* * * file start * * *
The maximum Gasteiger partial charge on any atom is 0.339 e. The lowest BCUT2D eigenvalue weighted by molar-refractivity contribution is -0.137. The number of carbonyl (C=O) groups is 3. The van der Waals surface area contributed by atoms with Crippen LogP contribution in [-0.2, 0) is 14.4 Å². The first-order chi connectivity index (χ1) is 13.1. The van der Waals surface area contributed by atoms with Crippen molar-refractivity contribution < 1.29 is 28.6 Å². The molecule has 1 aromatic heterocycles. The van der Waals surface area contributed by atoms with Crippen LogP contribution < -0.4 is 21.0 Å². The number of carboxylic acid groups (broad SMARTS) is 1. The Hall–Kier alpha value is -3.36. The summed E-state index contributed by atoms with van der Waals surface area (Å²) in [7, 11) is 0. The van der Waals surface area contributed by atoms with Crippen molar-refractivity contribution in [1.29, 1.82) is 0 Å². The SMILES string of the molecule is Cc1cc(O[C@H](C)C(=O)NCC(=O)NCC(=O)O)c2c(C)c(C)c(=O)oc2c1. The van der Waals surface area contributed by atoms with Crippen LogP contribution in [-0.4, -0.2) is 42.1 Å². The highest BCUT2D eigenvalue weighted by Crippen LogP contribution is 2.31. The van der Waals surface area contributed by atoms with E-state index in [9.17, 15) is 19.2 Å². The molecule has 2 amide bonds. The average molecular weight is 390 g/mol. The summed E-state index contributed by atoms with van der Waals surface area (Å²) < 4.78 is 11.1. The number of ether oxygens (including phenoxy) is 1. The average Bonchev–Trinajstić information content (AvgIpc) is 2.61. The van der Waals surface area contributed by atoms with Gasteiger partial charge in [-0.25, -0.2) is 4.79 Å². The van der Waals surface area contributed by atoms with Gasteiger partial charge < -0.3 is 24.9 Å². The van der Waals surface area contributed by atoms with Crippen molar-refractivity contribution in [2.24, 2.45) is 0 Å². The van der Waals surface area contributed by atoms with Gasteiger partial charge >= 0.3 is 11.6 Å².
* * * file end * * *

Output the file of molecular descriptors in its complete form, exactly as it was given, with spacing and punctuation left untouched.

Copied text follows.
The maximum Gasteiger partial charge on any atom is 0.339 e. The lowest BCUT2D eigenvalue weighted by molar-refractivity contribution is -0.137. The number of carbonyl (C=O) groups is 3. The van der Waals surface area contributed by atoms with Crippen LogP contribution in [-0.2, 0) is 14.4 Å². The first-order chi connectivity index (χ1) is 13.1. The van der Waals surface area contributed by atoms with Crippen molar-refractivity contribution < 1.29 is 28.6 Å². The molecule has 1 aromatic heterocycles. The van der Waals surface area contributed by atoms with Crippen LogP contribution < -0.4 is 21.0 Å². The number of carboxylic acid groups (broad SMARTS) is 1. The Hall–Kier alpha value is -3.36. The summed E-state index contributed by atoms with van der Waals surface area (Å²) in [7, 11) is 0. The van der Waals surface area contributed by atoms with Crippen molar-refractivity contribution in [1.29, 1.82) is 0 Å². The SMILES string of the molecule is Cc1cc(O[C@H](C)C(=O)NCC(=O)NCC(=O)O)c2c(C)c(C)c(=O)oc2c1. The van der Waals surface area contributed by atoms with Crippen LogP contribution in [-0.4, -0.2) is 42.1 Å². The highest BCUT2D eigenvalue weighted by Crippen LogP contribution is 2.31. The van der Waals surface area contributed by atoms with E-state index in [9.17, 15) is 19.2 Å². The molecule has 2 amide bonds. The average molecular weight is 390 g/mol. The summed E-state index contributed by atoms with van der Waals surface area (Å²) < 4.78 is 11.1. The number of ether oxygens (including phenoxy) is 1. The average Bonchev–Trinajstić information content (AvgIpc) is 2.61. The van der Waals surface area contributed by atoms with Gasteiger partial charge in [-0.25, -0.2) is 4.79 Å². The van der Waals surface area contributed by atoms with Gasteiger partial charge < -0.3 is 24.9 Å². The van der Waals surface area contributed by atoms with Crippen molar-refractivity contribution in [2.24, 2.45) is 0 Å². The van der Waals surface area contributed by atoms with Gasteiger partial charge >= 0.3 is 11.6 Å².